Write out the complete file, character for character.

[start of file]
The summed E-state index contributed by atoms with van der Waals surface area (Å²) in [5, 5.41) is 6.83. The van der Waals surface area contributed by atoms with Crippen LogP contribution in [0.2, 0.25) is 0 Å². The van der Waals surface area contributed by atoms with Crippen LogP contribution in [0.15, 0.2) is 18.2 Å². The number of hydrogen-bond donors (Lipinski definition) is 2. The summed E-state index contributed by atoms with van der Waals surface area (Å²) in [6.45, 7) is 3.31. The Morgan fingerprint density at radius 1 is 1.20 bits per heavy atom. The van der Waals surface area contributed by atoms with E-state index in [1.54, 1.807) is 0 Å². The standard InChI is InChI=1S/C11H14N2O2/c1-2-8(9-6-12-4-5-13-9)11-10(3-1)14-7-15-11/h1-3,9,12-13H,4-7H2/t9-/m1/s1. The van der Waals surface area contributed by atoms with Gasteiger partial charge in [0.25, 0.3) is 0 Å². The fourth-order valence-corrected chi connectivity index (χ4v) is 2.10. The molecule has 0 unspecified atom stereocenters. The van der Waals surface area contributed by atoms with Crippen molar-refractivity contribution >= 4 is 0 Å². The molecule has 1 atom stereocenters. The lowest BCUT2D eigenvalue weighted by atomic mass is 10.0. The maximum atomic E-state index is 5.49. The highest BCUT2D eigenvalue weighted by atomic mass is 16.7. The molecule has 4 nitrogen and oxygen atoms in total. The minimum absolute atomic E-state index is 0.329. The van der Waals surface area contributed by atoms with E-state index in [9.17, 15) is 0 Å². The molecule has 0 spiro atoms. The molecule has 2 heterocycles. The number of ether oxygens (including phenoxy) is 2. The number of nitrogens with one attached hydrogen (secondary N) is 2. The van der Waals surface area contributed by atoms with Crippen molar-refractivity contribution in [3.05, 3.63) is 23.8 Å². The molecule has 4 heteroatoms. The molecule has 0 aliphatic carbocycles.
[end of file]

The summed E-state index contributed by atoms with van der Waals surface area (Å²) in [5, 5.41) is 6.83. The van der Waals surface area contributed by atoms with Crippen LogP contribution in [0.2, 0.25) is 0 Å². The van der Waals surface area contributed by atoms with Crippen LogP contribution in [0.15, 0.2) is 18.2 Å². The number of hydrogen-bond donors (Lipinski definition) is 2. The summed E-state index contributed by atoms with van der Waals surface area (Å²) in [6.45, 7) is 3.31. The Morgan fingerprint density at radius 1 is 1.20 bits per heavy atom. The van der Waals surface area contributed by atoms with E-state index in [1.54, 1.807) is 0 Å². The standard InChI is InChI=1S/C11H14N2O2/c1-2-8(9-6-12-4-5-13-9)11-10(3-1)14-7-15-11/h1-3,9,12-13H,4-7H2/t9-/m1/s1. The van der Waals surface area contributed by atoms with Gasteiger partial charge in [0.25, 0.3) is 0 Å². The fourth-order valence-corrected chi connectivity index (χ4v) is 2.10. The molecule has 0 unspecified atom stereocenters. The van der Waals surface area contributed by atoms with Crippen molar-refractivity contribution >= 4 is 0 Å². The molecule has 1 atom stereocenters. The lowest BCUT2D eigenvalue weighted by atomic mass is 10.0. The maximum atomic E-state index is 5.49. The highest BCUT2D eigenvalue weighted by atomic mass is 16.7. The molecule has 4 nitrogen and oxygen atoms in total. The minimum absolute atomic E-state index is 0.329. The van der Waals surface area contributed by atoms with E-state index in [9.17, 15) is 0 Å². The molecule has 0 spiro atoms. The molecule has 2 heterocycles. The number of ether oxygens (including phenoxy) is 2. The number of nitrogens with one attached hydrogen (secondary N) is 2. The van der Waals surface area contributed by atoms with Crippen molar-refractivity contribution in [3.05, 3.63) is 23.8 Å². The molecule has 4 heteroatoms. The molecule has 0 aliphatic carbocycles.